If you put on a few extra pounds over the festive period then here’s another reason to start working out – a survey reveals that 79 per cent of British bosses believe there is prejudice against people who are seriously overweight.
And 70 per cent believe that overweight people are seen as lacking self-discipline and control.
The survey, into workplace image, was carried out by executive communications consultancy The Aziz Corporation and also found that a clear majority of bosses believe that those who are very fit and exercise regularly are better able to cope with the stresses and demands of the workplace.
Professor Khalid Aziz, chairman of The Aziz Corporation, said: “Contrary to the belief that brains not weight is important in business, and that only supermodels and celebrities need to concern themselves with diets and regular exercise to look good, this research reveals that appearance matters in business, and that weight is one of the key factors in appearance.
“Those who are heavily overweight give a message that they lack self-control. Consequently, others may believe that this behaviour will be reflected in their work, and that they may lack the self-esteem and ambition necessary for a senior role in business. The competitive nature of business and securing a senior role means that appearance can be make or break.
“Employees are judged on appearance as well as talent. If you have two candidates both capable of doing a job and one is of normal weight and the other is heavily overweight, then often the thinner person will be chosen, particularly if they will be in a client-facing role.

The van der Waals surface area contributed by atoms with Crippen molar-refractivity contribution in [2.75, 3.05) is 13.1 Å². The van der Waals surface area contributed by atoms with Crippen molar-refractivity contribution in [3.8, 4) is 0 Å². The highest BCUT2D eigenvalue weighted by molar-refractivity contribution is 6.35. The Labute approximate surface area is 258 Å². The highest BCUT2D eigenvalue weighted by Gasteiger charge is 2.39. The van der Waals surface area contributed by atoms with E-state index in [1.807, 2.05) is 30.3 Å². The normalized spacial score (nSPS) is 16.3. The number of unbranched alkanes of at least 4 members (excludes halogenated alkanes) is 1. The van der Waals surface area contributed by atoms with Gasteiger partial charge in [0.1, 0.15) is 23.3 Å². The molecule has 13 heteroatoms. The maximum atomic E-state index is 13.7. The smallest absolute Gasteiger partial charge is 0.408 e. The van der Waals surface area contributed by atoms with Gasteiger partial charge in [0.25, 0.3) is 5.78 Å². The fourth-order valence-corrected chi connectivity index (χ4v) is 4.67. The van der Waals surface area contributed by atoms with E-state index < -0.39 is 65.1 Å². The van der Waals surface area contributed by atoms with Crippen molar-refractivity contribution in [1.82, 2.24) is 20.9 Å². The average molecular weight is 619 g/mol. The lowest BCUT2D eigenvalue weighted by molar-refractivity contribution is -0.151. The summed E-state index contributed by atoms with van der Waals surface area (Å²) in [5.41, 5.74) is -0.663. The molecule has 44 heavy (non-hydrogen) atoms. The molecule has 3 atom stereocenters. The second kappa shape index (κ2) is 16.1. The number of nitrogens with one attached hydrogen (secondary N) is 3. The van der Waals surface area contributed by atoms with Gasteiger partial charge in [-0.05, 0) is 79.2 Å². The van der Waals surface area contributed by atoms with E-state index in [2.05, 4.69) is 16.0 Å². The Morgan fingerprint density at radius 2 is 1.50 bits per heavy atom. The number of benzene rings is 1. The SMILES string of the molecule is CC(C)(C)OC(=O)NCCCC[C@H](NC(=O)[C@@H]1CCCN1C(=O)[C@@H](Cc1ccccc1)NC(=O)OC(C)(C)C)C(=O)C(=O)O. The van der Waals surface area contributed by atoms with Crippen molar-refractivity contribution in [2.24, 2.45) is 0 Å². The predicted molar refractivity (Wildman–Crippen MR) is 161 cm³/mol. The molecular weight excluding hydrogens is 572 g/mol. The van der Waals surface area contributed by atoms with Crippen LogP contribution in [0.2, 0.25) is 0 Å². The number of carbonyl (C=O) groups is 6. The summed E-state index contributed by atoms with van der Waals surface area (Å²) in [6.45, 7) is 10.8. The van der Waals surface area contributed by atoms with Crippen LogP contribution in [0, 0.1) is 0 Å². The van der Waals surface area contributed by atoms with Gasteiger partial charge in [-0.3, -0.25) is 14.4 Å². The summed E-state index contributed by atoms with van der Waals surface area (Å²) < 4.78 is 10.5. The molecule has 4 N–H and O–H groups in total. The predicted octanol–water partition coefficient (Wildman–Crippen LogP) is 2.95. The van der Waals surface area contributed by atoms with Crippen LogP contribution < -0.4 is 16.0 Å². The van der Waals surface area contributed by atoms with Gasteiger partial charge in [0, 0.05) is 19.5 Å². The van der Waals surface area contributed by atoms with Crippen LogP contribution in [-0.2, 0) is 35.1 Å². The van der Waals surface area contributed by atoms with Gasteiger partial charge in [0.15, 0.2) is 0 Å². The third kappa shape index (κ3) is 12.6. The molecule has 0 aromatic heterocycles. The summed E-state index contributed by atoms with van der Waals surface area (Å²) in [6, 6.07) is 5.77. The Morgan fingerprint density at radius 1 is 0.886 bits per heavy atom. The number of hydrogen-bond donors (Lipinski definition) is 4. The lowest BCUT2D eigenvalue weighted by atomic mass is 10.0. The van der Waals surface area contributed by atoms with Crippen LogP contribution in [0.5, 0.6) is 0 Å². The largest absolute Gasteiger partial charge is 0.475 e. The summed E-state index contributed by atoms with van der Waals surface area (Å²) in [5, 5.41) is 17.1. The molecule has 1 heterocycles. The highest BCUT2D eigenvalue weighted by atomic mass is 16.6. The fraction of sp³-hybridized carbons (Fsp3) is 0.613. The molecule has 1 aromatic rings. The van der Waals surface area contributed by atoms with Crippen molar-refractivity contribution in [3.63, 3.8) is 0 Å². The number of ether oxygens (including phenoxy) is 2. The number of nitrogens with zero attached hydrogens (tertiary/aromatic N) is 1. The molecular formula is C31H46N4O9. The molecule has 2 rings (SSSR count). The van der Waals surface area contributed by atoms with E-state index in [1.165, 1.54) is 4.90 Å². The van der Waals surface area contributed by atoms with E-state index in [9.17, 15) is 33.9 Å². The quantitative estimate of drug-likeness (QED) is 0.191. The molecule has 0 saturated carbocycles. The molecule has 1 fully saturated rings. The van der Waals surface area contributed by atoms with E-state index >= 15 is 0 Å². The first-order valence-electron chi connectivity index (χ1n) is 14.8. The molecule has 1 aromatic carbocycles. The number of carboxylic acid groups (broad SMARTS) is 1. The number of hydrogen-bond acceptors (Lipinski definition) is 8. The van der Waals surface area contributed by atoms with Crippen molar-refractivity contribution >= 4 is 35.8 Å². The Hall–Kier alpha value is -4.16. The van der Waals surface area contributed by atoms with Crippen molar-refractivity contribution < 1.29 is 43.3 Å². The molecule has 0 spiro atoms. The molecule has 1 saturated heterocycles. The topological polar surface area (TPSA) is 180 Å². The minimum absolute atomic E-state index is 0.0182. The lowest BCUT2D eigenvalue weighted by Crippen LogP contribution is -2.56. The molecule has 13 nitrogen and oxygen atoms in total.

“This is because, rightly or wrongly, being slim is often equated with being successful. This message is heavily promoted by the advertising world and so this particular prejudice only looks set to continue.”
But although there is no legislation specifically forbidding discrimination on the grounds of weight in the UK (there is in some US states), employers can find themselves in trouble if the weight gain is caused by a long-term medical impairment which substantially affects a person’s ability to carry out day-to-day tasks.
Under the terms of the Disability Discrimination Act, long-term is defined as having lasted for 12 months or being likely to last for a year or the rest of the person’s life.
There is no upper limit to the compensation tribunals may award for disability discrimination and compensation can also be made for injury to feelings.